International Journal of Humanities and Social Science

ISSN 2220-8488 (Print), 2221-0989 (Online) 10.30845/ijhss

Best Practice Pension Systems in Developing Nations
Edward Attah-Botchwey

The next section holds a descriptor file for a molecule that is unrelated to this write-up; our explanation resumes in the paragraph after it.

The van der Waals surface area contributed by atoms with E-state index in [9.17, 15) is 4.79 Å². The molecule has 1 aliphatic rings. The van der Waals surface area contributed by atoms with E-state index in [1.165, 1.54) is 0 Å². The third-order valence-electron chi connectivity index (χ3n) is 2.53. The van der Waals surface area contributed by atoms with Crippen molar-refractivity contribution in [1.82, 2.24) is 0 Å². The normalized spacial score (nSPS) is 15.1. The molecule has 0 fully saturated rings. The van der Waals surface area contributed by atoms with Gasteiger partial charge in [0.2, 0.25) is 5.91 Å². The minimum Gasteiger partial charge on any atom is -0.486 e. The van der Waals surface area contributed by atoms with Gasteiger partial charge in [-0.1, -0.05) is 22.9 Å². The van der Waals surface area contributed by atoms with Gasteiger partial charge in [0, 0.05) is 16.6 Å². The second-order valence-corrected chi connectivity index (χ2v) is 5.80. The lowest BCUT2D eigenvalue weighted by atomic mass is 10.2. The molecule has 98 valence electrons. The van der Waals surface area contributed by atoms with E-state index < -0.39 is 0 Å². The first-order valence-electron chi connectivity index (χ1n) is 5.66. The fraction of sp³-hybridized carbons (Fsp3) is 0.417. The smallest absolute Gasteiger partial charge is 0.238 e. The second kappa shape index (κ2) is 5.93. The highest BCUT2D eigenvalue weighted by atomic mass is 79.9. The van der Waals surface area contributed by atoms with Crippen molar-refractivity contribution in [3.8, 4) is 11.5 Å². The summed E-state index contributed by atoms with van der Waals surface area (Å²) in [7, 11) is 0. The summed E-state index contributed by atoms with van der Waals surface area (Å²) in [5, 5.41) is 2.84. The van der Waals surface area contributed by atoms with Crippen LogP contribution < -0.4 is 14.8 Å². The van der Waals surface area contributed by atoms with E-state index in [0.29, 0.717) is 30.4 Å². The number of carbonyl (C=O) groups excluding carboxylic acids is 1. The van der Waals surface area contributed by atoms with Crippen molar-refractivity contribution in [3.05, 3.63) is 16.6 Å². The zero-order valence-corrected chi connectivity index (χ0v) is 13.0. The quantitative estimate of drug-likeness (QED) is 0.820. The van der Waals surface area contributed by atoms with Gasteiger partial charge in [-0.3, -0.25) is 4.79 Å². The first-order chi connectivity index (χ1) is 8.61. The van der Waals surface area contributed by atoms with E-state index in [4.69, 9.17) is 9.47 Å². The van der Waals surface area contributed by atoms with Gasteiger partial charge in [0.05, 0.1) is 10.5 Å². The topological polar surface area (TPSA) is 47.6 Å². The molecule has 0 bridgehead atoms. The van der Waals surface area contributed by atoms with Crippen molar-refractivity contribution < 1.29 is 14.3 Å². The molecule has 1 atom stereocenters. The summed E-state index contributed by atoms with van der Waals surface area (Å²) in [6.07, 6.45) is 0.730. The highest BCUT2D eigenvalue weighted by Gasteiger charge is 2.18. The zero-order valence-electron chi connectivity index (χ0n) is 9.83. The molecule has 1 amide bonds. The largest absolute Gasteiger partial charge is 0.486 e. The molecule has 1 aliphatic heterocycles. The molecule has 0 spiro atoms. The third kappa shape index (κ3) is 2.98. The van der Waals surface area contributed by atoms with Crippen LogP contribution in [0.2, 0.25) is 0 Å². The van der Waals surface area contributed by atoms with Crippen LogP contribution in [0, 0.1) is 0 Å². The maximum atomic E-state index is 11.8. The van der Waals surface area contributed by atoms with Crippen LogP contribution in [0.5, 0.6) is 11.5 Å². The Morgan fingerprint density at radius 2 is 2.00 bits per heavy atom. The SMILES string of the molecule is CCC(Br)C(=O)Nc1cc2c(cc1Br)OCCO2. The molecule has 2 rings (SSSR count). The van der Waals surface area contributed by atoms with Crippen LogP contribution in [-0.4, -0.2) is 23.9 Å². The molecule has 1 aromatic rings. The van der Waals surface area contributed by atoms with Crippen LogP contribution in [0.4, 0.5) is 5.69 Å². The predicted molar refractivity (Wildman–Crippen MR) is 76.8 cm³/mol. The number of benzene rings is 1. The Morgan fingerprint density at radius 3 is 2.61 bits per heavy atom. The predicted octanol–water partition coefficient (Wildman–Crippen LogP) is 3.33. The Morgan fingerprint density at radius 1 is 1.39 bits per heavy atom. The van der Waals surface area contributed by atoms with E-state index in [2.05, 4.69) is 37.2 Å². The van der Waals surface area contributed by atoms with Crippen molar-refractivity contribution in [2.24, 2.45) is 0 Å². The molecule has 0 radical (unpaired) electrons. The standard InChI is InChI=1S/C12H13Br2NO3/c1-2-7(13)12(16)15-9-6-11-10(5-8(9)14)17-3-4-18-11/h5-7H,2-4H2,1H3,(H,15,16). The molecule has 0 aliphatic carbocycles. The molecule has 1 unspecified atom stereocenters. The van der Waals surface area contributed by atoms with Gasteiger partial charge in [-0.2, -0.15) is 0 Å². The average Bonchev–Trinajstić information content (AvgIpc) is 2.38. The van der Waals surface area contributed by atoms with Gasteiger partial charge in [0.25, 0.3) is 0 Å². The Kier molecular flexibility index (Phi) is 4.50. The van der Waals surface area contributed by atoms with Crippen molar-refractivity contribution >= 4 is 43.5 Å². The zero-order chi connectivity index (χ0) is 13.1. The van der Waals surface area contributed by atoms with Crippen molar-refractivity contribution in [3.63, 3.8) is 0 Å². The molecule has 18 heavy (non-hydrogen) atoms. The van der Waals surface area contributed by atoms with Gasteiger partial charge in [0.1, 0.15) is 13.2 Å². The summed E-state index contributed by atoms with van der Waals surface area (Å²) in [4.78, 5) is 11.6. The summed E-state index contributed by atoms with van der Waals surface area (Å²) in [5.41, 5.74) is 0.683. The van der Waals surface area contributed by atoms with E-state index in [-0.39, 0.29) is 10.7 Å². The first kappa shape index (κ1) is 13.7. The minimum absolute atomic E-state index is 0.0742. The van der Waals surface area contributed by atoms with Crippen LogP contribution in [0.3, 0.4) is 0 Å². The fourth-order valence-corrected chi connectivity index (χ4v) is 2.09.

Pension is an arrangement to provide people with an income when they are no longer earning a regular income. The experiences of other countries in social security suggest that Ghana is not the only country with its problems in the running of social insurance schemes. However, when these problems are identified, it is important to devise an effective set of mechanisms for reviewing the general operations of the social insurance scheme and especially for assessing the financial integrity of budgetary operations. The article therefore presents and analyzes models for revising the public pension schemes that take account of aspects of ‘best practice’ and address the weaknesses of the existing schemes. To this end, the administrative cost to total contributions ratio of Social security pension fund is decreased successively from the current level to 20% to 15% to 10% to 5% under two scenarios, yield of 10% and of 17%. As the ratio decreases, the funds last longer, with the biggest increase occurring between 10% and 5%; the funds last longer under the scenario with the higher yield. In other words, decreasing the cost of operation and improving its investment income will naturally extend the life of the reserves of the social security pension trust. This increase in the pool of funds can contribute significantly to increasing funds for long-term savings and investment. As expected, the funds of the system run out earlier when the Cap 30 (Government unfunded pension scheme) benefits are paid, but this takes a year longer with the higher yield.

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